- An application store for OS X
- Facetime for the Mac, which links with Facetime on other Apple devices
- An instant-on MacBook Air, 11” and 13” models, starting at $999
- The next major version of the Mac OS X, “Lion” (and iLife 11)
Individually and as a collection, these new product announcements are interesting. Apple is extending the value it delivers to its Mac customers by launching a combination of new hardware (MacBook Air) combined with an innovative operating system (OS X Lion), building out a collection of new complements (OS X application store), and further linking Macs with Apple’s other thin computing devices (via Facetime).
If we step back, and consider today’s announcements from a broader perspective, we can gain some insight about Apple’s overall corporate strategy with respect to its position in the future of computing.
Apple’s recent product innovations have largely focused around thin devices, first the iPod, then the iPhone and Touch, the Apple TV, and recently the iPad. The new MacBook Air coupled with the new Mac OS X Lion represents a natural progression from the iPad. While Apple’s other thin devices are better suited for consuming content and media, the new MacBook Air is Apple’s first thin device that is particularly well suited for creating content and media (note that Apple is referring to the new MacBook Air as “The Next Generation of MacBooks”). Meanwhile, the new OS X application store extends Apple’s success with iTunes and the App Store to the Mac environment, thus further establishing Apple’s presence in cloud services and online media. Facetime, along with other services such as MobileMe, provides the linkages that begin connecting all these thin devices and services together.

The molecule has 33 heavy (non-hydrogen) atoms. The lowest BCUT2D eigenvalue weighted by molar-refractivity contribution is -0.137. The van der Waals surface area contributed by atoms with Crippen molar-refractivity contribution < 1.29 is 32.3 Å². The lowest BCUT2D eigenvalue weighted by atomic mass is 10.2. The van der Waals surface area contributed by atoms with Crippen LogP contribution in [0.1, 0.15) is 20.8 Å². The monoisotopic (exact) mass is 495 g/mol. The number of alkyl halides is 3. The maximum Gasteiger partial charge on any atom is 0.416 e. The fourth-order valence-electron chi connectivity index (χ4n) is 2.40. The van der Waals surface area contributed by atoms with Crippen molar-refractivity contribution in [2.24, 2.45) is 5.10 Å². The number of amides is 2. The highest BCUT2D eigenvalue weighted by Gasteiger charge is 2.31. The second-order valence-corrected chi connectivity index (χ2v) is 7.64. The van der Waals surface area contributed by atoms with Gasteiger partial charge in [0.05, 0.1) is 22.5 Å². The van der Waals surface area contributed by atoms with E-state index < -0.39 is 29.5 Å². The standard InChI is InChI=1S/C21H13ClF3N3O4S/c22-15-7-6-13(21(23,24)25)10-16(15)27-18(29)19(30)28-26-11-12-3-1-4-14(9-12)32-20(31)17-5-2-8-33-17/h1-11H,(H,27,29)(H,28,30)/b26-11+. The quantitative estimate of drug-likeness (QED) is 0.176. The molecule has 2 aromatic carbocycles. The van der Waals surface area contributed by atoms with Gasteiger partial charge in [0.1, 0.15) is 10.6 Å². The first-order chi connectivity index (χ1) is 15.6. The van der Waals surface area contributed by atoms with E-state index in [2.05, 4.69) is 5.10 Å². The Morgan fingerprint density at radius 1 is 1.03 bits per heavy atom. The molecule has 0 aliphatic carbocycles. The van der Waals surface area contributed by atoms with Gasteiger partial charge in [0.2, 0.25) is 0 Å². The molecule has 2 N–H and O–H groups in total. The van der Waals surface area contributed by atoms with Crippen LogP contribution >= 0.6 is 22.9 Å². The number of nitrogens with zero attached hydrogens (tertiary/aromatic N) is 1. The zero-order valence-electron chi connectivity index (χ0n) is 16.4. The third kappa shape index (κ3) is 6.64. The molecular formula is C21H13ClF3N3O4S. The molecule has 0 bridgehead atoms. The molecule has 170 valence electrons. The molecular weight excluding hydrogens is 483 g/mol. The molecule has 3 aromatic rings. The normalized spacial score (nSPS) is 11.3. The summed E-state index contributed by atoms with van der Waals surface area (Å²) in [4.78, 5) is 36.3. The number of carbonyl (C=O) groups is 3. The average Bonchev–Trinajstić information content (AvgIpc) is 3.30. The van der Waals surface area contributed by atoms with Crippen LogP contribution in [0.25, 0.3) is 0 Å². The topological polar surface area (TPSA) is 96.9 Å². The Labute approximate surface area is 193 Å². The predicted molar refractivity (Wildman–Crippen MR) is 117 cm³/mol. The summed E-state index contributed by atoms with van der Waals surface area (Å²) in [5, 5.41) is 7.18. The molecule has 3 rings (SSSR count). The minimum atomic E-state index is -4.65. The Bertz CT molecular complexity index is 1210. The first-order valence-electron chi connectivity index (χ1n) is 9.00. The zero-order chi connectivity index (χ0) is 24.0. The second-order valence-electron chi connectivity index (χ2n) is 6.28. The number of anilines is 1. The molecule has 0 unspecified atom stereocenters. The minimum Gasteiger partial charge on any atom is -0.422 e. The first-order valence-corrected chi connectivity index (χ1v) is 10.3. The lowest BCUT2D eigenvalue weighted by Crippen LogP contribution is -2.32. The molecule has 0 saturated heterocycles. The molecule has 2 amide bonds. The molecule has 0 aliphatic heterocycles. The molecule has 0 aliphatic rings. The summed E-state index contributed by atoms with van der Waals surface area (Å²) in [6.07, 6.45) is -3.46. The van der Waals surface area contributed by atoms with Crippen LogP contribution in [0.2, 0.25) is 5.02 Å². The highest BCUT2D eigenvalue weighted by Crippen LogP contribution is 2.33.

Looking broadly, Apple is now pushing the frontier on two key fronts. On the one hand there’s thin device computing with the iPod, iPhone, iPad, Apple TV, and now its new MacBook Air products; each targeting a distinctive market segment, roughly arranged by those customers seeking to consume (iPod) or create media (new MacBook Air). On the other hand, Apple is developing a range of cloud services and online media with iTunes, the current App Store, and now the new OS X application store. iTunes already operates across platforms and, despite its name, now includes much more than music, given it also provides a gateway to movies, TV shows, Podcasts, Audiobooks, and so on. As Apple continues to push forward on these two fronts it will soon have developed a full and coherent line of thin device hardware, a unified and powerful operating system (iOS/OS X, and slight variants), and a tightly integrated set of cloud services and online media.